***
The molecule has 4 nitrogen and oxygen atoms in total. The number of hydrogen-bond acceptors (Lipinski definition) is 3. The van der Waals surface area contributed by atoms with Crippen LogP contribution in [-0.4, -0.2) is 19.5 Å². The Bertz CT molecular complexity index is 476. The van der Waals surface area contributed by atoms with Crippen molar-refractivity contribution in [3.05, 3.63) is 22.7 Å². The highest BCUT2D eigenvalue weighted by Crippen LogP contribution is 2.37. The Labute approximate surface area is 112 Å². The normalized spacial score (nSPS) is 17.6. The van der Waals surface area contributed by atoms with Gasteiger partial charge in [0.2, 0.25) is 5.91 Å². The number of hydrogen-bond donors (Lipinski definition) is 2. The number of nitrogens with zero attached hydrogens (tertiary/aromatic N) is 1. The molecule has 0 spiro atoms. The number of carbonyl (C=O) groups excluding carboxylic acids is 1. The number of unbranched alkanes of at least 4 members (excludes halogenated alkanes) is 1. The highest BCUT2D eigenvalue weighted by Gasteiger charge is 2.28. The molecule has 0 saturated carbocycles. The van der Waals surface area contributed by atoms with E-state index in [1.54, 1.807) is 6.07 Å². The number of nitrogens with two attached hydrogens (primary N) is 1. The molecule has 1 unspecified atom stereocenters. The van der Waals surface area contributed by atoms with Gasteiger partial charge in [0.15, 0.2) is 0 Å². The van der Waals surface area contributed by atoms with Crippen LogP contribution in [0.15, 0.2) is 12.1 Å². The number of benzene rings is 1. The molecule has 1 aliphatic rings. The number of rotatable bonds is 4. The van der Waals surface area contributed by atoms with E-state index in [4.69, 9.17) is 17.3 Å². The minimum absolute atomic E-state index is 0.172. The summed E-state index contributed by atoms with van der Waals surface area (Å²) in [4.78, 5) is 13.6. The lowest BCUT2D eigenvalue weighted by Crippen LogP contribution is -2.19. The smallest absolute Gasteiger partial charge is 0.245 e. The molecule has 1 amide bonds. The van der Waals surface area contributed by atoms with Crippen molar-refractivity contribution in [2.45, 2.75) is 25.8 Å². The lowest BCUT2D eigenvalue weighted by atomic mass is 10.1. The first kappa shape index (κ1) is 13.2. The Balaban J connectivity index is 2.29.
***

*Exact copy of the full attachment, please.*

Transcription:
The molecule has 4 nitrogen and oxygen atoms in total. The number of hydrogen-bond acceptors (Lipinski definition) is 3. The van der Waals surface area contributed by atoms with Crippen LogP contribution in [-0.4, -0.2) is 19.5 Å². The Bertz CT molecular complexity index is 476. The van der Waals surface area contributed by atoms with Crippen molar-refractivity contribution in [3.05, 3.63) is 22.7 Å². The highest BCUT2D eigenvalue weighted by Crippen LogP contribution is 2.37. The Labute approximate surface area is 112 Å². The normalized spacial score (nSPS) is 17.6. The van der Waals surface area contributed by atoms with Gasteiger partial charge in [0.2, 0.25) is 5.91 Å². The number of hydrogen-bond donors (Lipinski definition) is 2. The number of nitrogens with zero attached hydrogens (tertiary/aromatic N) is 1. The molecule has 0 spiro atoms. The number of carbonyl (C=O) groups excluding carboxylic acids is 1. The number of unbranched alkanes of at least 4 members (excludes halogenated alkanes) is 1. The highest BCUT2D eigenvalue weighted by Gasteiger charge is 2.28. The molecule has 0 saturated carbocycles. The van der Waals surface area contributed by atoms with E-state index in [1.54, 1.807) is 6.07 Å². The number of nitrogens with two attached hydrogens (primary N) is 1. The molecule has 1 unspecified atom stereocenters. The van der Waals surface area contributed by atoms with Gasteiger partial charge in [0.15, 0.2) is 0 Å². The van der Waals surface area contributed by atoms with Crippen LogP contribution in [0.15, 0.2) is 12.1 Å². The number of benzene rings is 1. The molecule has 1 aliphatic rings. The number of rotatable bonds is 4. The van der Waals surface area contributed by atoms with E-state index in [4.69, 9.17) is 17.3 Å². The minimum absolute atomic E-state index is 0.172. The summed E-state index contributed by atoms with van der Waals surface area (Å²) in [4.78, 5) is 13.6. The lowest BCUT2D eigenvalue weighted by Crippen LogP contribution is -2.19. The smallest absolute Gasteiger partial charge is 0.245 e. The molecule has 1 amide bonds. The van der Waals surface area contributed by atoms with Crippen molar-refractivity contribution in [2.45, 2.75) is 25.8 Å². The lowest BCUT2D eigenvalue weighted by atomic mass is 10.1. The first kappa shape index (κ1) is 13.2. The Balaban J connectivity index is 2.29.